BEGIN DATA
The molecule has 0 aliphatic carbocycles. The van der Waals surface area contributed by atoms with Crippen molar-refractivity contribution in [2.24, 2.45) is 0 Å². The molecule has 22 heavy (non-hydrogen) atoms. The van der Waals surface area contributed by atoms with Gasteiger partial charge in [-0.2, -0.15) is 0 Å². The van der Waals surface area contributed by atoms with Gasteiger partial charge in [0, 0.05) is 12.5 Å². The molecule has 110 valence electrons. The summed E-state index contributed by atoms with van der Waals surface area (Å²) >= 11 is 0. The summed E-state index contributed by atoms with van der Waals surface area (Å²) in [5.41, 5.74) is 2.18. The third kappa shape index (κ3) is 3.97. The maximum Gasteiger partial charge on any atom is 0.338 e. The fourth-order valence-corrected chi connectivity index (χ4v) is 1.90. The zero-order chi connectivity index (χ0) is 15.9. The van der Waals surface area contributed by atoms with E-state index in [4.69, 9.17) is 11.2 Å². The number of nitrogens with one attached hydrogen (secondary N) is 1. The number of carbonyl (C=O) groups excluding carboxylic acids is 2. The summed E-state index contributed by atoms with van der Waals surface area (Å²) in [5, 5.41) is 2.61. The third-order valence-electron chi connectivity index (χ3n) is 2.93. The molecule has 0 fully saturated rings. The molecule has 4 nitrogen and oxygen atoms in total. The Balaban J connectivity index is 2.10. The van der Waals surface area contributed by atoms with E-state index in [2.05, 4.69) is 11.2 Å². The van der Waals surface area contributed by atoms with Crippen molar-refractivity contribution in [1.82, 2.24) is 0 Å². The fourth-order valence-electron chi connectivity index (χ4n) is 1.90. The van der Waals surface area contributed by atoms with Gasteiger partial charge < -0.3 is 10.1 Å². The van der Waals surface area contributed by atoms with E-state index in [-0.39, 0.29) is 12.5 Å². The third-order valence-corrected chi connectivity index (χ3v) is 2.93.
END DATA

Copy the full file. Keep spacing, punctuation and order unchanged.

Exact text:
The molecule has 0 aliphatic carbocycles. The van der Waals surface area contributed by atoms with Crippen molar-refractivity contribution in [2.24, 2.45) is 0 Å². The molecule has 22 heavy (non-hydrogen) atoms. The van der Waals surface area contributed by atoms with Gasteiger partial charge in [-0.2, -0.15) is 0 Å². The van der Waals surface area contributed by atoms with Gasteiger partial charge in [0, 0.05) is 12.5 Å². The molecule has 110 valence electrons. The summed E-state index contributed by atoms with van der Waals surface area (Å²) >= 11 is 0. The summed E-state index contributed by atoms with van der Waals surface area (Å²) in [5.41, 5.74) is 2.18. The third kappa shape index (κ3) is 3.97. The maximum Gasteiger partial charge on any atom is 0.338 e. The fourth-order valence-corrected chi connectivity index (χ4v) is 1.90. The zero-order chi connectivity index (χ0) is 15.9. The van der Waals surface area contributed by atoms with E-state index in [4.69, 9.17) is 11.2 Å². The number of nitrogens with one attached hydrogen (secondary N) is 1. The number of carbonyl (C=O) groups excluding carboxylic acids is 2. The summed E-state index contributed by atoms with van der Waals surface area (Å²) in [5, 5.41) is 2.61. The third-order valence-electron chi connectivity index (χ3n) is 2.93. The molecule has 0 fully saturated rings. The molecule has 4 nitrogen and oxygen atoms in total. The Balaban J connectivity index is 2.10. The van der Waals surface area contributed by atoms with E-state index in [2.05, 4.69) is 11.2 Å². The van der Waals surface area contributed by atoms with Crippen molar-refractivity contribution in [1.82, 2.24) is 0 Å². The fourth-order valence-electron chi connectivity index (χ4n) is 1.90. The van der Waals surface area contributed by atoms with Gasteiger partial charge < -0.3 is 10.1 Å². The van der Waals surface area contributed by atoms with E-state index in [-0.39, 0.29) is 12.5 Å². The third-order valence-corrected chi connectivity index (χ3v) is 2.93.